Just got a new i2600k and put it on a z68 asus MB. I've never overclocked before, but I thought I'd give it a whirl.
I started with the automatic options, but found out they weren't ideal and could lead to instability. So after many hours of reading these forums - I landed on setting the CPU ratios to 40 and left everything else at automatic.
I read that having the voltage at auto offset could lead to some voltage spikes, but being that I have the ratios bumped up only to 40, I don't think I'll have too high of voltage peaks.
I'm running my first stress test now (p95) and will check it when I get home from work. But my question is, when I took a look at the screen last - one of the cores was only under 50% load. It was actually jumping around a little 50 to 75 to 100% load and then back down. Is this normal?
I'm mainly just playing some games here and there and I'm not too concerned with extreme overclocking. Oh, also the temps were hovering in the mid to high 60s. Case is cooler master elite 335 and the cpu fan is a hyper 212.
I believe it is doing 8 threads. I didn't touch any setting other than selecting the default "blend" test. Just thought it was a little weird that the cores were all at 100% and then a few hours later one core had dropped to 50% (well, bouncing around anyway). Wasn't sure if that was a sign of instability or if that was a common sight to see.
The best thing I can say to you about OCing 32nm CPU is try not to go over the 1.4v mark with voltage overclocking I tried going above the 1.45 range on my i5 and well it hated me after that ;P but then again all CPU core are different none are identical in how well they will overclock. Just make sure you do stability tests after you reach your max OC otherwise you might end up with silent damage to your os and other software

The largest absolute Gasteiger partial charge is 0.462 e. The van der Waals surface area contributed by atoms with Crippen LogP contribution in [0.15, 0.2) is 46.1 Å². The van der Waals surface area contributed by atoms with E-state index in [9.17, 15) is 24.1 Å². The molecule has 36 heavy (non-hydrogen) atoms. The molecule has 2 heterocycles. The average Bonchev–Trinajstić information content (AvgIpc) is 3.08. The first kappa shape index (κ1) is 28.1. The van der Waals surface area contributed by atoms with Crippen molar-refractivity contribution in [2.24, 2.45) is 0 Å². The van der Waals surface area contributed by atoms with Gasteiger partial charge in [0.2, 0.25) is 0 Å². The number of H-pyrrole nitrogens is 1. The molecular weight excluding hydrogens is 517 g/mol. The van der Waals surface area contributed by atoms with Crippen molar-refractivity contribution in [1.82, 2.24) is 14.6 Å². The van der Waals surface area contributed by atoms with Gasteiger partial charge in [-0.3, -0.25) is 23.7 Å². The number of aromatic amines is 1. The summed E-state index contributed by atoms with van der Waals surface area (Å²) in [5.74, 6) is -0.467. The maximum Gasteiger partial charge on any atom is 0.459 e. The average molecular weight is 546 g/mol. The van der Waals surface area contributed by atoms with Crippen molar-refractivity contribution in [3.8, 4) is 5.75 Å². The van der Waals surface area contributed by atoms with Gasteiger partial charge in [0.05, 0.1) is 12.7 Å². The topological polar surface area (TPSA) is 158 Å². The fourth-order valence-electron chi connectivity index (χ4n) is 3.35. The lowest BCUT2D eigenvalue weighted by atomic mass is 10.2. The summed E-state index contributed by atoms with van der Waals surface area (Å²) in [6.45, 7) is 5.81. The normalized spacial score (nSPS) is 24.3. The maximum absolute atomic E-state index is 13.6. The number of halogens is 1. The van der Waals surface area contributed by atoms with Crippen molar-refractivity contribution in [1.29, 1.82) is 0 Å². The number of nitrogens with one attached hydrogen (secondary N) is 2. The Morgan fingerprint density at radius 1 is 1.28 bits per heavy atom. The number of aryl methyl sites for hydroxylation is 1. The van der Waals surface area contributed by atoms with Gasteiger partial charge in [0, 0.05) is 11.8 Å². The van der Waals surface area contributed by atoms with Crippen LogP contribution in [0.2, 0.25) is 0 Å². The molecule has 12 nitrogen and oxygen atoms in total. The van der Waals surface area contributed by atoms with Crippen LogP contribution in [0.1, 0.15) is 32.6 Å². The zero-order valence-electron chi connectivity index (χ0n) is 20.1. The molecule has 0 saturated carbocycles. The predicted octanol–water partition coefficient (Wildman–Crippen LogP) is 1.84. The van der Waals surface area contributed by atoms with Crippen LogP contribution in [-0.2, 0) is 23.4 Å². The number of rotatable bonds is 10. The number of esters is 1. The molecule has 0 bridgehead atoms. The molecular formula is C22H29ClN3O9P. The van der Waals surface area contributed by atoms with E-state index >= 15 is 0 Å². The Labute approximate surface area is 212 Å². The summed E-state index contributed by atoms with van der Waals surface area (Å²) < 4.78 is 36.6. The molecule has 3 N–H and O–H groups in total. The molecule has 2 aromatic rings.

CPU-z said it was around 1.28-1.29 at full load. I'm not sure if it spiked any higher. But I haven't touched the manual settings. It came with the auto setting on default and I just left it there. I realize it may be going a little bit higher than normal for only OC'ing to 4ghz - but I like how it automatically ramps up and down depending on how much cpu I need.
Let me explain more, I apologize, my internet was acting weird so was a short post. Stock vcore is .95v idling at 1.6ghz because of speedstep. It will go to up 1.2-1.25v during turbo. There are 2 modes when setting vcore, fixed and offset. Fixed will make it stay the same, offset will allow it to change like how it behaves at stock.
You can change llc and the offset value to get the vcore you want (stock idle but higher max vcore for a higher overclock). LLC at regular with an offset of zero should give you the same as stock. (I think there's not a 0 option so select -.005, I don't actually have a asus z68 but this is what I've read [I have asrock z68]). You could OC higher. LLC at medium with an offset of 0 should give you 1.3v (still .95v at idle as llc affects the max) and as I said earlier is 4.5ghz-ish. Of course you need to check what it actually is setting your vcore to and if you are stable at whatever vcore and multiplier you have set.
Alternatively you can try an undervolt with a negative offset value. I'm currently at a -0.02v stable and less volts mean less power and heat.
*LLC has vdroop implications and also voltage spikes and offset has a different base value for different companies. But this is just the simplest way I have found to explain to inexperienced OCers to get to 4.5ghz-ish as there isn't much performance increase higher that's worth the effort.
Every guide I've seen says to put it to extreme and most even say to turn off speedstep and c states among changing a lot of other settings but none of this really isn't necessary unless you're pushing the limits of your cpu. Really all you need to change is vcore and multiplier. I mention llc instead of additional turbo voltage (which does the same thing) because higher overclocks you will want it closer to extreme.
*Additional turbo voltage isn't the same as llc, I meant just changing the max volts without affecting idle.